Examining the scope of the North American broadcast video standard.
In Living Color
The NTSC standard moved us from the gray lands of black and white images into the modern world of color television. With this transition arose certain obstacles associated with a video signal that not only had to include and transmit color information, but which also had to be backwards compatible with existing black and white televisions. To achieve this result, a color video signal begins just like a black and white signal. An eight-cycle sine wave that generates the color burst is then added to the signal.
Modern color televisions use red, green and blue (RGB) colors to create the full rainbow we see. The most common and economical types of televisions on the market are cathode ray tube (CRT) televisions that create color images by shooting beams of electrons onto colored phosphors, which are simply compounds that emit light when they're struck by electrons. A layer of phosphor dots coat the (inside) face of a television's picture tube and, as an electron beam traces lines across the picture screen, the phosphors glow and create the images you see as motion picture.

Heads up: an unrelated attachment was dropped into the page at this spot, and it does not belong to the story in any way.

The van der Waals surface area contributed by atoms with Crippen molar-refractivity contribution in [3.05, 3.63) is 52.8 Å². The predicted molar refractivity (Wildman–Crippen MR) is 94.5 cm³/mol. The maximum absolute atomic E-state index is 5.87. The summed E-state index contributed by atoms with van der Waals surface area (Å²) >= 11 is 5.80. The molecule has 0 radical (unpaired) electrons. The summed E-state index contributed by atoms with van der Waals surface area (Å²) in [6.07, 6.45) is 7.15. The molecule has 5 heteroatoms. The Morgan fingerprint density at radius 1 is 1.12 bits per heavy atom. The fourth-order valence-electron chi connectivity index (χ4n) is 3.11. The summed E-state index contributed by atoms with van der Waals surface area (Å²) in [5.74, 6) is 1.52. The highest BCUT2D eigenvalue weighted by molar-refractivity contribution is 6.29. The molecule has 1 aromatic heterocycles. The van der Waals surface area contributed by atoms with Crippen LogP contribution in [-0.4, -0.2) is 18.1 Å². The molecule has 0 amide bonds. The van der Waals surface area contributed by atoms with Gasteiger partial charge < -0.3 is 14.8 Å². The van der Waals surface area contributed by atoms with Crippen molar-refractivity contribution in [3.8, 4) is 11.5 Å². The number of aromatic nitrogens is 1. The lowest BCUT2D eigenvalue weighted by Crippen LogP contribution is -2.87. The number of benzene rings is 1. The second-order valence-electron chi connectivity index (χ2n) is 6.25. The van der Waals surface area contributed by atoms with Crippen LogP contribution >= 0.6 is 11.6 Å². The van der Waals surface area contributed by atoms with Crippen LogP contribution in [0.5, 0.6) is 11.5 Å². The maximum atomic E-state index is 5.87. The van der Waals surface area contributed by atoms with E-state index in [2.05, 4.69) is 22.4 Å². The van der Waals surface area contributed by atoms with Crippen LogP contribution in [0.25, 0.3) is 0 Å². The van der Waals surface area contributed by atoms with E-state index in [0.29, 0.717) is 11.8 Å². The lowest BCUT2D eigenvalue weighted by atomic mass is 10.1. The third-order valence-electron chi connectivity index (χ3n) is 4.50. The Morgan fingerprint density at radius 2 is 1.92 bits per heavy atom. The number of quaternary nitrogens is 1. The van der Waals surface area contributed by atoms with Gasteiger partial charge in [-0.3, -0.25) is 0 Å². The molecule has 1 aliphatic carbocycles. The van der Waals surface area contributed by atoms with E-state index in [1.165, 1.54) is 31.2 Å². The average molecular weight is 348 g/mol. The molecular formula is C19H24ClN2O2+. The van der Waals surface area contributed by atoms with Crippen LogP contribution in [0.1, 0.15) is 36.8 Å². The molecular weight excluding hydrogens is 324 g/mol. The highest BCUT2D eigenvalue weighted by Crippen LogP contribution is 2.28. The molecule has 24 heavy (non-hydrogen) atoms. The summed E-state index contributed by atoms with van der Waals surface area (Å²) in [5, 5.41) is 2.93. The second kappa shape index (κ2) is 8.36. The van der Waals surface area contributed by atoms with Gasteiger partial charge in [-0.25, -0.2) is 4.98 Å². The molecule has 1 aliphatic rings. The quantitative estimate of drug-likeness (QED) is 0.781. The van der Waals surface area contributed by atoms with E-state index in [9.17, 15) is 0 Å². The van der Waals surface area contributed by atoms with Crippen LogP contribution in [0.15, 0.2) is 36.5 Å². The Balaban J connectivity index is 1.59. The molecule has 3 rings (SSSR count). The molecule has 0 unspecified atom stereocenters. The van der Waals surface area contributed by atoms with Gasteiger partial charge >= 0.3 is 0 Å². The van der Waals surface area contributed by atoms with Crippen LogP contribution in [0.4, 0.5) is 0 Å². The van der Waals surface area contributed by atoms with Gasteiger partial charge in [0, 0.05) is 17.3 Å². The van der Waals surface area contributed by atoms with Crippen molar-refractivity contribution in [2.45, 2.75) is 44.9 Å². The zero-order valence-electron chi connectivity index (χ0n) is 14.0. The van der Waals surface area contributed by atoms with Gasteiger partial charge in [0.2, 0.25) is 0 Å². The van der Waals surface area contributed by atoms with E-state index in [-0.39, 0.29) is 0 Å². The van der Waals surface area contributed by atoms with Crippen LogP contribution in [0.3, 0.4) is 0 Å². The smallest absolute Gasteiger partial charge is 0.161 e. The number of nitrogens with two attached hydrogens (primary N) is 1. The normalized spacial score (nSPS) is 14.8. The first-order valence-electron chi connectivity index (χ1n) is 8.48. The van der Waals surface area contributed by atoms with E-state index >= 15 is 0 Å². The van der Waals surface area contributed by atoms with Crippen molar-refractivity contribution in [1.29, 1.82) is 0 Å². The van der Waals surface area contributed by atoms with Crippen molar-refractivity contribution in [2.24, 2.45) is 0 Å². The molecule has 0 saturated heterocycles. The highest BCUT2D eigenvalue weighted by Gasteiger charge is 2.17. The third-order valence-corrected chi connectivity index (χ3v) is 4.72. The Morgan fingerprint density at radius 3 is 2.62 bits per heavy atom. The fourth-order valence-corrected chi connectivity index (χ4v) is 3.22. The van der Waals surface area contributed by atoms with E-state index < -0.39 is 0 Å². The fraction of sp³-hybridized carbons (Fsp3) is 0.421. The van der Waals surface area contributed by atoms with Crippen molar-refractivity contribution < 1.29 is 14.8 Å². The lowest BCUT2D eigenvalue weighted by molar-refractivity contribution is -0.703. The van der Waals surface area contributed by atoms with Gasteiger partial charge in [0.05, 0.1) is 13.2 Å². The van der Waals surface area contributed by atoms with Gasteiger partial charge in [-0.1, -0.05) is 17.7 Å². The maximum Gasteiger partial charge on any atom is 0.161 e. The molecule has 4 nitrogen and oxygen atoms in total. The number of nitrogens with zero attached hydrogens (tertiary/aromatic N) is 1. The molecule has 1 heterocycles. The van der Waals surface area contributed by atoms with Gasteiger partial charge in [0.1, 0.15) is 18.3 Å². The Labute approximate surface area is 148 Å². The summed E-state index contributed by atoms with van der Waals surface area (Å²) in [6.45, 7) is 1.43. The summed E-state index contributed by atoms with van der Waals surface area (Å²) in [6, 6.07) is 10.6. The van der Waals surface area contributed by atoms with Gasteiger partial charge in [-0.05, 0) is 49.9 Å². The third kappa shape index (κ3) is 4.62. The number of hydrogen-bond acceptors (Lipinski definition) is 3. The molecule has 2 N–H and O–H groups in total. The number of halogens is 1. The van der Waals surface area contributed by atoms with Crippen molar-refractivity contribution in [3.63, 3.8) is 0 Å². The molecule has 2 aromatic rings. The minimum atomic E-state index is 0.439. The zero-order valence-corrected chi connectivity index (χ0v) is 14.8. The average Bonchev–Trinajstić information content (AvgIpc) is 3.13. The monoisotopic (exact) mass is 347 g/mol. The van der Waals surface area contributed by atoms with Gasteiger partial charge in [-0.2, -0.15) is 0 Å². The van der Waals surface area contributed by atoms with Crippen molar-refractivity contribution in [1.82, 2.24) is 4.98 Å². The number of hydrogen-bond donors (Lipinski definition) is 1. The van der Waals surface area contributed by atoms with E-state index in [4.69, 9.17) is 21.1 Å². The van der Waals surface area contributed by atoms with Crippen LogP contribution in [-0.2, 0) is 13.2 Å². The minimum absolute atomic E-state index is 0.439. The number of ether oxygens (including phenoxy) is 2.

An NTSC television display reveals about two million different colors. By comparison, current CRT-based computer monitors support the Video Graphics Array (VGA) standard, which can show 16.8 million colors, also called true color.
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